Almost 90 per cent of the world's population will not have timely access to affordable supplies of vaccines and antiviral agents in the current influenza pandemic, but it is possible that inexpensive generic drugs that are readily available, even in developing countries, could save millions of l... Read More

Novartis says produces first batch of H1N1 vaccine

Swiss pharmaceuticals company Novartis AG said Friday it has successfully produced a first batch of swine flu vaccine weeks ahead of expectations.

The vaccine was made in cells, rather than grown in eggs as is usually the case with vaccines, the company said.

The announcement comes a day a... Read More

Interview with Brian Malow, Science Comedian

Al Gore's interactive, old school broadcasting meets new media, website Current.tv has highlighted a recent interview on deliatheartist.com with science comedian Brian Malow.

Two years ago, MicrobeWorld actually caught up with Malow at an event at the Koshland Museum in DC in which he present... Read More

Dangerous Liaisons: Bacterial 'Sex' Causes Antibiotic Resistance

Some disease-causing bacteria are becoming resistant to antibiotics because they have peculiar sex lives, say researchers publishing new results in the journal Science. The new study helps scientists understand how bacteria develop resistance to antibiotics, which is a major challenge for those ... Read More

Origins and evolutionary genomics of the 2009 H1N1/Swine Flu

A letter to Nature by researchers from the Universities of Hong Kong, Edinburgh, Arizona, and Oxford claims "a phylogenetic estimate of the gaps in genetic surveillance indicates a long period of unsampled ancestry before the S-OIV [H1N1] outbreak, suggesting that the reassortment of swine linea... Read More

New images may improve vaccine design for deadly rotavirus

A press release via EurekAlert issued by Howard Hughes Medical Institute:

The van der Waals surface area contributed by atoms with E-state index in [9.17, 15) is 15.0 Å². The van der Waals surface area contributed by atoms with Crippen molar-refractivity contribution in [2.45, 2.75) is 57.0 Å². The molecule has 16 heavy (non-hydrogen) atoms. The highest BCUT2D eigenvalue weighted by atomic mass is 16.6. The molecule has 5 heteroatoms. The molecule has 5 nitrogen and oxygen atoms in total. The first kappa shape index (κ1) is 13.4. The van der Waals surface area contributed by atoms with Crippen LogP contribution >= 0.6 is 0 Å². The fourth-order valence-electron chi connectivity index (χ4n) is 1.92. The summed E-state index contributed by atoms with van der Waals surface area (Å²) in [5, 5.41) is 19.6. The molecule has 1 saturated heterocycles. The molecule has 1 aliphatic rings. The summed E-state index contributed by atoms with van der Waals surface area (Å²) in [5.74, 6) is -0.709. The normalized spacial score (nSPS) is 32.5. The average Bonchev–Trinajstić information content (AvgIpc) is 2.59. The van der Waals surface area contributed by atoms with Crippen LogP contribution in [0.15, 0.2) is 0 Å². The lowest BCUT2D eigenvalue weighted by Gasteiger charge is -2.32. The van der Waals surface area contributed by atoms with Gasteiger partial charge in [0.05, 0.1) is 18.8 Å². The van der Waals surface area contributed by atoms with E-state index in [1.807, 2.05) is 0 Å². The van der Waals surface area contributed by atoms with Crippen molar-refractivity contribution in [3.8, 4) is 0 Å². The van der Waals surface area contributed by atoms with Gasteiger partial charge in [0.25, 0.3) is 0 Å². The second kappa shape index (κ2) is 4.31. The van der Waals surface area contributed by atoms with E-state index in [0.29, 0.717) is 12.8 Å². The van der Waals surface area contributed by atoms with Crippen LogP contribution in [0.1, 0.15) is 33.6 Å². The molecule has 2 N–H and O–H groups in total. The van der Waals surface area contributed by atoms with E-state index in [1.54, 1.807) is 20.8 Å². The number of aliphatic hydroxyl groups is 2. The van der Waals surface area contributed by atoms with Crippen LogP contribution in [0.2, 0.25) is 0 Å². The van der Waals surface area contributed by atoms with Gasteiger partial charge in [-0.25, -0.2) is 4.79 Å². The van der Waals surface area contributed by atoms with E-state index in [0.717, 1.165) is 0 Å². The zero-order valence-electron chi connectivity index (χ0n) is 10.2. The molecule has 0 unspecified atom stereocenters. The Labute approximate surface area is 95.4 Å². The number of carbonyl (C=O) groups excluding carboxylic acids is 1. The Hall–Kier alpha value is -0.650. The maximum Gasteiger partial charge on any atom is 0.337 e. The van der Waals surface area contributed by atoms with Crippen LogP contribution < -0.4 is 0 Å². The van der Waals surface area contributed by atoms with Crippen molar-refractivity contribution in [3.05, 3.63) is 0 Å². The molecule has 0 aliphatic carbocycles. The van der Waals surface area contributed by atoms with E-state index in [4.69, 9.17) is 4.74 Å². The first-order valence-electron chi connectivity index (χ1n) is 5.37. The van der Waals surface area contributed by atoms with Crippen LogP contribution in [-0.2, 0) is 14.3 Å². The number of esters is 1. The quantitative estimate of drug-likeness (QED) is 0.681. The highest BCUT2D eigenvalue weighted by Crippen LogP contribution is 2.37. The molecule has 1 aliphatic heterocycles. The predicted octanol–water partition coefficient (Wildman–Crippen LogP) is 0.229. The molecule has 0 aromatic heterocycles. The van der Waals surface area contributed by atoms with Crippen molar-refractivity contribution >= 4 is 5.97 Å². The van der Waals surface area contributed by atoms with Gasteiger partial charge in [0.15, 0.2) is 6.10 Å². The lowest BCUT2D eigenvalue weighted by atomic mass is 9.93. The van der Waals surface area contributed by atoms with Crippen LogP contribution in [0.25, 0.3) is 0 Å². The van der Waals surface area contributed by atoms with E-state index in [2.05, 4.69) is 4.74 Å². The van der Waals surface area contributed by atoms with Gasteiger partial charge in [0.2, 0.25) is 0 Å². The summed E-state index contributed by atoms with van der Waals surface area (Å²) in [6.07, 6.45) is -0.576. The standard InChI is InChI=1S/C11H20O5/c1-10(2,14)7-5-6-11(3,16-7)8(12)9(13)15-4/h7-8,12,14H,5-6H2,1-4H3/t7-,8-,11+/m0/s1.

Howard Hughes Medical Institute researchers are reporting the first detailed molecular snapshots of a deadly gastrointestinal virus as it is caught in the grasp of an immune system molecule with the capacity to destroy ... Read More

Dangerous liaisons: Bacterial 'sex' causes antibiotic resistance

"Bacteria have very peculiar sex lives. When humans have kids they mix up their DNA with that of their partner, but bacteria can pick up DNA from all sorts of places, even other species. Our research shows that bacteria which do this, that is undergo sex, with their own and other species are mor... Read More

A Very Special Couple: Emma and Charles Darwin

Just when you thought that everything conceivable has been written about Charles Darwin on his bicentennial, a revealing perspective on his wife, Emma, appeared in the journal International Microbiology. Written by the distinguished science writer Mercé Piqueras, the article sheds light on many ... Read More

Statements by HHS Secretary Kathleen Sebelius and DHS Secretary Janet Napolitano on WHO Decision to Declare Novel H1N1 Virus Outbreak a Pandemic

U.S. Department of Health and Human Services Secretary Kathleen Sebelius and U.S. Department of Homeland Security Secretary Janet Napolitano issued the following statements today in response to the World Health Organization’s (WHO) decision to raise the pandemic threat level on the novel H1N1 vi... Read More

Over 60 million Vietnamese people have parasitic worms in their bodies

A government report on food hygiene and safety said that many vegetables and fruits contain pesticides and chemicals, meats and meat products contain bacteria and over 60 million Vietnamese people have parasitic worms in their bodies.

Random tests of fruits and vegetables in Hanoi and Vinh Ph... Read More